ElizaJane | Nov 8, 2012 |
Summary: This story is about two adventurous children that spot a house behind their apartment building. They become very curious about the building and after some investigating, they find out the house belongs to an elderly lady, Mrs. NoodleKugel. They are told to stay away from her and not to bother her. They assume that it’s because she’s mean, but they sneak off to her house anyways. Once they are they find out that they were wrong about Mrs.Noodlekugel. Soon though they find do find the sweet older lady to be a bit odd, when they find out her cat talks and she feeds mice cookies and tea. At the end of the book, they find out that Mrs. NoodleKugel is there soon to be nanny. They are very excited about the news.

Personal reaction: This book was very cute. It was even funny and entertaining at times. Something negative that stuck out to me was that the children disobeyed their parents quite a bit, and they were never got in trouble for it. I think children would pick up on that and maybe leave the story with that negative idea.

Classroom extension:
1) This story would be great for teaching children not to make assumptions, as they children did to Mrs. NoodleKugel in the book.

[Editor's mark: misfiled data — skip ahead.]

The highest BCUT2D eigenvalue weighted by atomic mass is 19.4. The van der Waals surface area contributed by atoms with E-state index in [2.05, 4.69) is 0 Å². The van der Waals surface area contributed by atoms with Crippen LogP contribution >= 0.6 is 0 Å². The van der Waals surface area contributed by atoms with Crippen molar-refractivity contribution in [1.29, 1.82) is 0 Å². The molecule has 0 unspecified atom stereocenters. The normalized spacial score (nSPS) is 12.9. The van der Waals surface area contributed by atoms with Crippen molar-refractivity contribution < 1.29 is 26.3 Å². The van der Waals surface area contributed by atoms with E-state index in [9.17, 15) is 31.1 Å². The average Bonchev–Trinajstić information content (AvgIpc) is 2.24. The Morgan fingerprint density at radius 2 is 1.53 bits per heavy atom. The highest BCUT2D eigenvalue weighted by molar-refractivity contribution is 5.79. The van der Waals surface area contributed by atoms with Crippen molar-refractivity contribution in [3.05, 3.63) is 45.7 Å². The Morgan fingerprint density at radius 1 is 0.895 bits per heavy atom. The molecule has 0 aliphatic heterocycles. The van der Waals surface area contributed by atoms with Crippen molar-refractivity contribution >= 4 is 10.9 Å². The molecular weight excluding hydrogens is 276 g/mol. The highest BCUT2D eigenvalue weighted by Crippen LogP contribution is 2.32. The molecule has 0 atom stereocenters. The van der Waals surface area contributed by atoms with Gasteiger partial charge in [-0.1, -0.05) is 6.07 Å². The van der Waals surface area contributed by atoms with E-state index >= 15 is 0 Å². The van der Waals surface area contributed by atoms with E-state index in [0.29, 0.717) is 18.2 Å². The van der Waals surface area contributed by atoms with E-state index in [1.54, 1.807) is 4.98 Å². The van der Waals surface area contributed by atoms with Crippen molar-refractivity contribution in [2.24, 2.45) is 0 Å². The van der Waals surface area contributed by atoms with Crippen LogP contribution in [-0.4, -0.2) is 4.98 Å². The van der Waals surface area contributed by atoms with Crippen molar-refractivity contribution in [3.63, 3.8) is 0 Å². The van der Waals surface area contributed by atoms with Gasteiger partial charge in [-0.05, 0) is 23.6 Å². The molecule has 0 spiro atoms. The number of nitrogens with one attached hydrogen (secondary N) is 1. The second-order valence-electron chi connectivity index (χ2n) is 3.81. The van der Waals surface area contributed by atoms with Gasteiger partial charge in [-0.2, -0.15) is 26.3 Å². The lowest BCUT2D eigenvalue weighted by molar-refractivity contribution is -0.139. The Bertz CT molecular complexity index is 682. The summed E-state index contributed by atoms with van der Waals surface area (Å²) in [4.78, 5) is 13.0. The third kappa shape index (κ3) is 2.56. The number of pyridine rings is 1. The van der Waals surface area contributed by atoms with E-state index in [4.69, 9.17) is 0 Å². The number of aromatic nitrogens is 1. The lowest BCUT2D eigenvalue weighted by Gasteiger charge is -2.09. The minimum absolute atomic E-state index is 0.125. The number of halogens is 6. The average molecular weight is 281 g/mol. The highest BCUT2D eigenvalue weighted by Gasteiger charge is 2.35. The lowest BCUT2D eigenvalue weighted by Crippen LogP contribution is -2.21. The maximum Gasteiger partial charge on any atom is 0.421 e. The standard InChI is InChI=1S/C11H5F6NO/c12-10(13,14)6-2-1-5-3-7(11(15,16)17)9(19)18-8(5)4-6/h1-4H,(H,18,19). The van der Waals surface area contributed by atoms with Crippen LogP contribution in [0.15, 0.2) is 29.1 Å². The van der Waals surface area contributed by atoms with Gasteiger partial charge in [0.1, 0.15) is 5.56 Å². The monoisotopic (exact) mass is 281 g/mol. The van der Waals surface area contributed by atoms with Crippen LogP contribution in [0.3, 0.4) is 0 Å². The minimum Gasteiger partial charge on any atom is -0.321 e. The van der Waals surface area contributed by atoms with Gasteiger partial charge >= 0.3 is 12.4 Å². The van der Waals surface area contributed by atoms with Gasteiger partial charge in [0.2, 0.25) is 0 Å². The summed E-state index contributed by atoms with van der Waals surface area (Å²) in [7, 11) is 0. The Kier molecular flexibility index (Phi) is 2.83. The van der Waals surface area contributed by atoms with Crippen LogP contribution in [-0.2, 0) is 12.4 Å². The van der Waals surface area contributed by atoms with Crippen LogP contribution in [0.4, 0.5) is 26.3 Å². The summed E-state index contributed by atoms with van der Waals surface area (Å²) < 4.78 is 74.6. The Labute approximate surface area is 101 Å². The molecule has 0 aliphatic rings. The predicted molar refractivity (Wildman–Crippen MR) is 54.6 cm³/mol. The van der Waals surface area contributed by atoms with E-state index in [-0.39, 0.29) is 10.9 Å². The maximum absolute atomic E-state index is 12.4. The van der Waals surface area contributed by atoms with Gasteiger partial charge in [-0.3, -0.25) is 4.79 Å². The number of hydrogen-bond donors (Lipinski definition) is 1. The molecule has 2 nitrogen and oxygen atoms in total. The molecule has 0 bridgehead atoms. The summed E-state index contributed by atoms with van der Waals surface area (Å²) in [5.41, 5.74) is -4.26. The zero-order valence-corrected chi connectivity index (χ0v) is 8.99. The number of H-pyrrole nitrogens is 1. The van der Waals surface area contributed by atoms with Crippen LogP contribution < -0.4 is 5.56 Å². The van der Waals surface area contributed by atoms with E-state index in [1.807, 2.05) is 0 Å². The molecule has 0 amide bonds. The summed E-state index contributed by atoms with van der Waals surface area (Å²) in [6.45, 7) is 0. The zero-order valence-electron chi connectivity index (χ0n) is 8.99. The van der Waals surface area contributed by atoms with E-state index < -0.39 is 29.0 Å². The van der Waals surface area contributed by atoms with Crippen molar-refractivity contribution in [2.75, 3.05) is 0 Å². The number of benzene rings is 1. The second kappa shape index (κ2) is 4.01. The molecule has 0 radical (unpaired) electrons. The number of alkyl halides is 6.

2) This would also be great for introducing fantasy to children. There have many aspects in the story that are both real and fantasy, I think it would be fun to have the children guess which some of the aspects fall under.
  amanda.h | Oct 14, 2012 |
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Amazon.com Product Description (ISBN 0763650536, Hardcover)

With signature wit and whimsy, the inimitable Daniel Pinkwater introduces an eccentric, endearing babysitter every child will wish they could have.

Nick and Maxine live in a tall building with one apartment on top of another. So when they look out their window and see a little house they never knew was there, of course they must visit (especially when their parents tell them not to!). Going through the boiler room, they’re amazed to find to a secret backyard with a garden, a porch, and a statue of a cat. And they’re even more amazed when that cat starts to talk. . . . Welcome to the world of Mrs. Noodlekugel, where felines converse and serve cookies and tea, vision-impaired mice join the party (but may put crumbs up their noses), and children in search of funny adventures are drawn by the warm smell of gingerbread and the promise of magical surprises.

(retrieved from Amazon Mon, 30 Sep 2013 14:06:30 -0400)

Nick and Maxine have a new babysitter--the eccentric Mrs. Noodlekugel who lives in the funny little house behind their drab high-rise apartment building along with her feline butler, Mr. Fuzzface, and three myopic mice.

(summary from another edition)